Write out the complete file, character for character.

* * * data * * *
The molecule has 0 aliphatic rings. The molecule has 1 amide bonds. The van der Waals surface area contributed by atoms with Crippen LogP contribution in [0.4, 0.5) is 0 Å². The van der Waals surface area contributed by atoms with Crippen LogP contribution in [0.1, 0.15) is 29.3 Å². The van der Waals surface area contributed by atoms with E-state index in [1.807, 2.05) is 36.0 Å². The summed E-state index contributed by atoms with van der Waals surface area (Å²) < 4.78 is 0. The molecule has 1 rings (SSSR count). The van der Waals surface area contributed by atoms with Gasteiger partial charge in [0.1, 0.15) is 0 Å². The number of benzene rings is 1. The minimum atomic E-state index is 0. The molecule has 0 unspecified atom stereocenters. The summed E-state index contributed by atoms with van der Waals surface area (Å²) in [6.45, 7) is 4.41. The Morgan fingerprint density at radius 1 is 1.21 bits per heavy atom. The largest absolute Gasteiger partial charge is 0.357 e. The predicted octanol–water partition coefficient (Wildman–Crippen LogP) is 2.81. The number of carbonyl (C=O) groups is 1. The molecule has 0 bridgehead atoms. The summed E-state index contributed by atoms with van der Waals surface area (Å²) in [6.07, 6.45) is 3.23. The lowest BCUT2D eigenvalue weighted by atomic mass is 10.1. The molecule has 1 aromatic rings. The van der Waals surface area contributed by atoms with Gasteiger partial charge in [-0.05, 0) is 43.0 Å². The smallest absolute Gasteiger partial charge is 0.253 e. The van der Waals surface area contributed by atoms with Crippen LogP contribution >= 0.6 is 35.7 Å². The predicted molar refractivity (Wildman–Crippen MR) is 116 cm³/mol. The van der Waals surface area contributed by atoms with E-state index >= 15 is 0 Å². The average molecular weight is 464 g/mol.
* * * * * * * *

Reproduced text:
The molecule has 0 aliphatic rings. The molecule has 1 amide bonds. The van der Waals surface area contributed by atoms with Crippen LogP contribution in [0.4, 0.5) is 0 Å². The van der Waals surface area contributed by atoms with Crippen LogP contribution in [0.1, 0.15) is 29.3 Å². The van der Waals surface area contributed by atoms with E-state index in [1.807, 2.05) is 36.0 Å². The summed E-state index contributed by atoms with van der Waals surface area (Å²) < 4.78 is 0. The molecule has 1 rings (SSSR count). The van der Waals surface area contributed by atoms with Gasteiger partial charge in [0.1, 0.15) is 0 Å². The number of benzene rings is 1. The minimum atomic E-state index is 0. The molecule has 0 unspecified atom stereocenters. The summed E-state index contributed by atoms with van der Waals surface area (Å²) in [6.45, 7) is 4.41. The Morgan fingerprint density at radius 1 is 1.21 bits per heavy atom. The largest absolute Gasteiger partial charge is 0.357 e. The predicted octanol–water partition coefficient (Wildman–Crippen LogP) is 2.81. The number of carbonyl (C=O) groups is 1. The molecule has 0 bridgehead atoms. The summed E-state index contributed by atoms with van der Waals surface area (Å²) in [6.07, 6.45) is 3.23. The lowest BCUT2D eigenvalue weighted by atomic mass is 10.1. The molecule has 1 aromatic rings. The van der Waals surface area contributed by atoms with Gasteiger partial charge in [-0.05, 0) is 43.0 Å². The smallest absolute Gasteiger partial charge is 0.253 e. The van der Waals surface area contributed by atoms with Crippen LogP contribution >= 0.6 is 35.7 Å². The predicted molar refractivity (Wildman–Crippen MR) is 116 cm³/mol. The van der Waals surface area contributed by atoms with E-state index >= 15 is 0 Å². The average molecular weight is 464 g/mol.